Netskope, which helps companies manage so-called "shadow IT" -- particularly cloud services that employees have signed up for on their own -- has raised $35 million to expand beyond identifying problems and into cloud management.
Netskope helps companies identify what cloud services workers use but then gives IT tools to control the use of such services rather than just blocking them. For instance, an administrator can let workers use Box but prevent them from sharing certain documents or sharing with specified partners.
CEO Sanjay Beri shed some light on how he envisions Netskope will evolve. When he talks to customers, they say that they're looking for ways to make the best use of the cloud while retaining control over it, he said. "That's what they want now but in the future they want other things, beyond security," he said. "They want to be on offense."
He added, "When we look into the future it's not only about policing and enforcing but being their IT for the cloud. It's not just security but other areas."
For instance, already, companies are able to gain insight by using Netskope, he said. When Netskope discovers the cloud apps that workers are using, a CIO might learn that employees are using 30 marketing apps or 10 instances of a single app, Beri said. Consolidating those apps might save costs for the business.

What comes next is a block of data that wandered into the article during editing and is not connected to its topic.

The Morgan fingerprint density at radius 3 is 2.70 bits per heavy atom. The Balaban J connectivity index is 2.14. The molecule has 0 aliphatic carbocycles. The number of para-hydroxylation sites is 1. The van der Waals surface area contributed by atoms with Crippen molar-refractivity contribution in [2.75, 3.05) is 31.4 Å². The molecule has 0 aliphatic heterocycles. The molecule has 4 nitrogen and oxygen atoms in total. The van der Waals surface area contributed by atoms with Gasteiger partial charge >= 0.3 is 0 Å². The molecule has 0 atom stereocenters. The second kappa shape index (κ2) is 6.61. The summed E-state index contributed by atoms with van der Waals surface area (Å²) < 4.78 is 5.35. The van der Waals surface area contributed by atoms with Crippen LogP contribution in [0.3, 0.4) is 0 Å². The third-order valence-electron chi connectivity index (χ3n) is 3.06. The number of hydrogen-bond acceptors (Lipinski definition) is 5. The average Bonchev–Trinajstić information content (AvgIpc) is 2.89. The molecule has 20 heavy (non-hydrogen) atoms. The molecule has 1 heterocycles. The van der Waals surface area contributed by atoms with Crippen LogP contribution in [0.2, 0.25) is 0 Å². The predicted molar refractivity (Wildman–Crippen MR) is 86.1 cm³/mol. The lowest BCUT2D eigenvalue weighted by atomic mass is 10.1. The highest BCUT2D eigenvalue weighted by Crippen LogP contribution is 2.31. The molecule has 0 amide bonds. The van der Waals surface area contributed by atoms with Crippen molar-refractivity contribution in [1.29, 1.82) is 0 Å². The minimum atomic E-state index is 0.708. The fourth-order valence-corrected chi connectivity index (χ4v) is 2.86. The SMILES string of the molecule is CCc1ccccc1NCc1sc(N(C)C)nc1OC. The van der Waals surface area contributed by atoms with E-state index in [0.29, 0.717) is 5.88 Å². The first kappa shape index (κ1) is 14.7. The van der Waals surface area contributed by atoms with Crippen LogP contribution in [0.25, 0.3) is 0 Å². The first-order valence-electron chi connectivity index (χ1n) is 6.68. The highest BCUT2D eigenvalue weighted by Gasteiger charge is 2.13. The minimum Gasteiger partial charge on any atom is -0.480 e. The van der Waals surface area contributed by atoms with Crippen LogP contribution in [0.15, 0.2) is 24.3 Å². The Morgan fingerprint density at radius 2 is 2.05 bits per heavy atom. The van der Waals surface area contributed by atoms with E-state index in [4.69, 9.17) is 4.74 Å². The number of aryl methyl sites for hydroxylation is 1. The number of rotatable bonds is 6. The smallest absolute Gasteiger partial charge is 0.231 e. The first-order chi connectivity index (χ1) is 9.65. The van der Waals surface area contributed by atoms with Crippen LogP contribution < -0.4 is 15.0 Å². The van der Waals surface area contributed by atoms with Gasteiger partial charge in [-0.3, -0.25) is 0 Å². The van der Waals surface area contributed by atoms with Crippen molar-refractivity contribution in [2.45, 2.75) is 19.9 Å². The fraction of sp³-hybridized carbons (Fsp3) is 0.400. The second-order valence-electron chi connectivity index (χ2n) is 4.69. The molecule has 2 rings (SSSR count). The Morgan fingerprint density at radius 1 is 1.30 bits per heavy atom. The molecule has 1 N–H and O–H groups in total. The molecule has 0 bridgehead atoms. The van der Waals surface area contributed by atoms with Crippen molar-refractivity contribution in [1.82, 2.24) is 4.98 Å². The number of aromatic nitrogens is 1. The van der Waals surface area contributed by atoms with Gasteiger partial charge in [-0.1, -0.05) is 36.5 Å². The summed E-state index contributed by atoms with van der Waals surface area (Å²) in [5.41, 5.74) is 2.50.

"That's not a security question. That's an efficiency of doing business question and we enable that now," he said.
In the future, however, he envisions Netskope offering more granular information to CIOs, including about app performance in real time. CIOs would be able to find out if the apps are meeting their availability requirements, he said. Netskope could also potentially proactively offer recommendations to CIOs based on app usage by workers, he said.
Eric Wolford, a partner at venture capitalist Accel who gains a board seat with today's investment, also sees opportunity for Netskope in new security layers. Currently, a lot of data that companies manage on-premises isn't encrypted because historically the thinking was that it's stored and used privately, he said. But now that such data is moving into new kinds of apps, there's a need to do better at securing it. That's an opportunity area for Netskope, he said.
He also said that Netskope's gains represent losses for traditional enterprise vendors. Enterprises start by looking to their current vendors to help solve the problem of managing cloud usage. "In talking with many customers, they have realized they have to look outside existing vendors," he said.
Most commonly, those traditional vendors offer technologies like firewalls, that either entirely block cloud apps or require IT to poke holes in the firewall, ultimately allowing for full use of the cloud app, he said.
CEO Beri also said that Netskope will use the new funding to hire engineers, expand sales and marketing, and support a planned launch into Europe.
The round was led by Accel, with participation by Lightspeed Venture Partners and the Social + Capital Partnership.